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  • Writer's pictureSherilyn Moore

I Want to Stop Using Drugs and Alcohol, But I Can't

Updated: Apr 26, 2023


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People who struggle with drugs and alcohol often want to stop using these substances but discover doing so is difficult. As a result, they may make several attempts to quit drug and alcohol use but are unsuccessful. If you've been through this struggle, you're not alone. Almost two million people in the United States sought substance abuse treatment in 2019.


By taking the proper steps to quit using drugs and alcohol and implementing a substance abuse treatment program, you can succeed in your sobriety quest.


Why Is It Hard to Stop Drug and Alcohol Use?


You may wonder why it is so hard to quit using drugs and alcohol. The answer is because of how the substance works in the brain. The brain cells communicate using neurons, receptors, and neurotransmitters. Taking a substance interferes with how the neurons do their job: to send, receive, and decode messages through the neurotransmitter.


Some drugs alter or mimic certain activities of the neurotransmitter. This leads to a response that mimics chemicals the brain does produce. For example, some drugs may mimic the effects of dopamine, a chemical released in the brain that makes you feel "happy."

Since the drug is not your brain's chemical, it confuses the brain. The brain then suppresses the actual "feel good" chemicals. So, over time, the person does not receive the natural happy feelings from regular activities. Instead, they derive their good feelings artificially from drugs and alcohol. This is one of the ways that substances lead people to drug addiction.


Drugs and alcohol also stimulate the brain's reward center, making people want to reuse repeatedly.


Other secondary factors that may make it more difficult to stop using drugs and alcohol are:


  • A co-occurring mental health disorder

  • Lack of support at home

  • Trying to quit on your own


Steps to Stop Using Drugs and Alcohol


If you are ready to find out more about how to stop drinking alcohol and using drugs, the following steps will get you on the right track for recovery:


  • Admit you have a problem. Be honest with yourself and those closest to you.

  • Reach out to a treatment rehab facility to start the admissions process. You may need to research where drug and alcohol abuse rehabs are near you.

  • Verify your insurance benefits. You can do this by contacting the rehab facility you plan to attend and asking them to check your insurance. In most cases, they can quickly answer whether your insurance is accepted.

  • You can always consider financial aid options if you don't have insurance. In addition, some rehab facilities may offer sliding scale fee adjustments, financial aid, or payment plans.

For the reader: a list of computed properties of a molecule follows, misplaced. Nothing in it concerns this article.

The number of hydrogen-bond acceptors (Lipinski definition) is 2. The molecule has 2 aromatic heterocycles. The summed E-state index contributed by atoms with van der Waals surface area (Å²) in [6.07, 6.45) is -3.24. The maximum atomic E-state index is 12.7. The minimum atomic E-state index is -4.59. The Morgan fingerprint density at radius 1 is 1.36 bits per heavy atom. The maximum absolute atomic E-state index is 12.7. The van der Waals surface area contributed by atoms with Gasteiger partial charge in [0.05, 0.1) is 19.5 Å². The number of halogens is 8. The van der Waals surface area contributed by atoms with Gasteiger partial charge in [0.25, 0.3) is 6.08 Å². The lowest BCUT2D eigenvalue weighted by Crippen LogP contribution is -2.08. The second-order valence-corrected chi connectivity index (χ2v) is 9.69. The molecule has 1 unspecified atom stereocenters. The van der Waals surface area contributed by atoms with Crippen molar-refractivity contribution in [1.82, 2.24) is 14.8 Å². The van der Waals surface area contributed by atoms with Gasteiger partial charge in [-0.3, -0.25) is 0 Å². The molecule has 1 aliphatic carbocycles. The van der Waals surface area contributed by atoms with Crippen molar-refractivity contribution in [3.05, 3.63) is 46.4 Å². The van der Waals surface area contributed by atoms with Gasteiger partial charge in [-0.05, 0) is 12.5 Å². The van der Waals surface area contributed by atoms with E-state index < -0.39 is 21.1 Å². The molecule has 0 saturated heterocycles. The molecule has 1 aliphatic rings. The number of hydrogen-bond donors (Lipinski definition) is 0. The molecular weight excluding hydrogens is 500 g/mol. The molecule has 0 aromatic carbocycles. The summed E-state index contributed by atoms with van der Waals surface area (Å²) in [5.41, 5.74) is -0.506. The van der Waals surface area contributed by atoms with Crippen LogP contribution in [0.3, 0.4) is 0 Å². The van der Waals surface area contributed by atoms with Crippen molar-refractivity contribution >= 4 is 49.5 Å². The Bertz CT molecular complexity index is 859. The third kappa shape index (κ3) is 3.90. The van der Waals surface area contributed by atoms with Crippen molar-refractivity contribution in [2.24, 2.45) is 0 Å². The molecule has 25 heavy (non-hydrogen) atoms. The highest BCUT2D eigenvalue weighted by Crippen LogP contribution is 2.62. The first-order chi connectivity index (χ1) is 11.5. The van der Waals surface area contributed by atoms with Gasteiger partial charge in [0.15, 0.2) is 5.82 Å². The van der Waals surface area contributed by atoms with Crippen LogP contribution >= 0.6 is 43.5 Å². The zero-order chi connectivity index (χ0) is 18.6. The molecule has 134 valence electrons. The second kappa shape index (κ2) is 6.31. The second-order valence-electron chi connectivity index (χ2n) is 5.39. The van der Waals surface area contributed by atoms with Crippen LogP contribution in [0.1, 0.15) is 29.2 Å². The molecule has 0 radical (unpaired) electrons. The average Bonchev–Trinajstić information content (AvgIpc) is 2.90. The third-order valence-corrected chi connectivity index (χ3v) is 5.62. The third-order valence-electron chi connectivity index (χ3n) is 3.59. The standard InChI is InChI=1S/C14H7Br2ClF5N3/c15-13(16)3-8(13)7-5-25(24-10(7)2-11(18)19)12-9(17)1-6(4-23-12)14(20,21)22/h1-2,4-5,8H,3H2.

• Begin a treatment program at a substance abuse rehab.

  • Continue outpatient treatment to minimize relapse.


Effective Treatment for People Who Misuse Drugs and Alcohol


Seeking assistance from a drug rehab facility is a crucial part of recovery. Several levels of care will help you along the journey to sobriety. Some of these treatment levels include:

Detoxification

Inpatient Treatment Program

Partial Hospitalization Program (PHP)

Intensive Outpatient Program (IOP)

Outpatient Treatment Program

You will participate in therapy sessions during your time in a treatment program. Therapy is the foundation of a thorough treatment regimen. Some of the therapies you might encounter include:


  • Cognitive behavioral therapy

  • Rational emotive behavior therapy

  • Contingency management interventions

  • 12-step facilitation program

  • Motivational enhancement therapy

  • Group therapy

  • The Matrix Model program

  • Family therapy


Reach Out for Help


Take the next step toward recovery by reaching out to Rolling Hills Recovery Center. An admissions navigator will assist you with the admissions process. So move forward and find the help you need today!

 

Sources:


Substance Abuse and Mental Health Services Administration, Center for Behavioral Health Statistics and Quality. (2019). Treatment episode data set (TEDS): 2019. admissions to and discharges from publicly funded substance use treatment. Rockville, MD: Substance Abuse and Mental Health Services Administration.


National Institute on Drug Abuse. (2022) Drugs and the brain.


National Institute on Drug Abuse. (2019). Treatment approaches for drug addiction DrugFacts.


Center for Substance Abuse Treatment. What Is Substance Abuse Treatment? A Booklet for Families. HHS Publication No. (SMA) 14-4126. Rockville, MD: Substance Abuse and Mental Health Services Administration, 2004.


National Institute on Drug Abuse. (2022). Types of Treatment Programs.


National Institute on Drug Abuse. (2020). Behavioral Therapies.


National Institute on Drug Abuse. (2020). Principles of effective treatment.

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Rolling Hills Recovery Center

Expert Contributor

Dr. Williams presently serves on the board of Directors for two non-profit service organizations. He holds a Master’s degree in Human Services from Lincoln University, Philadelphia, Pa and a Ph.D. with a concentration in Clinical Psychology from Union Institute and University. In Cincinnati, Ohio. He is licensed to practice addictions counseling in both New Jersey and Connecticut and has a pending application as a practicing Psychologist in New Jersey.

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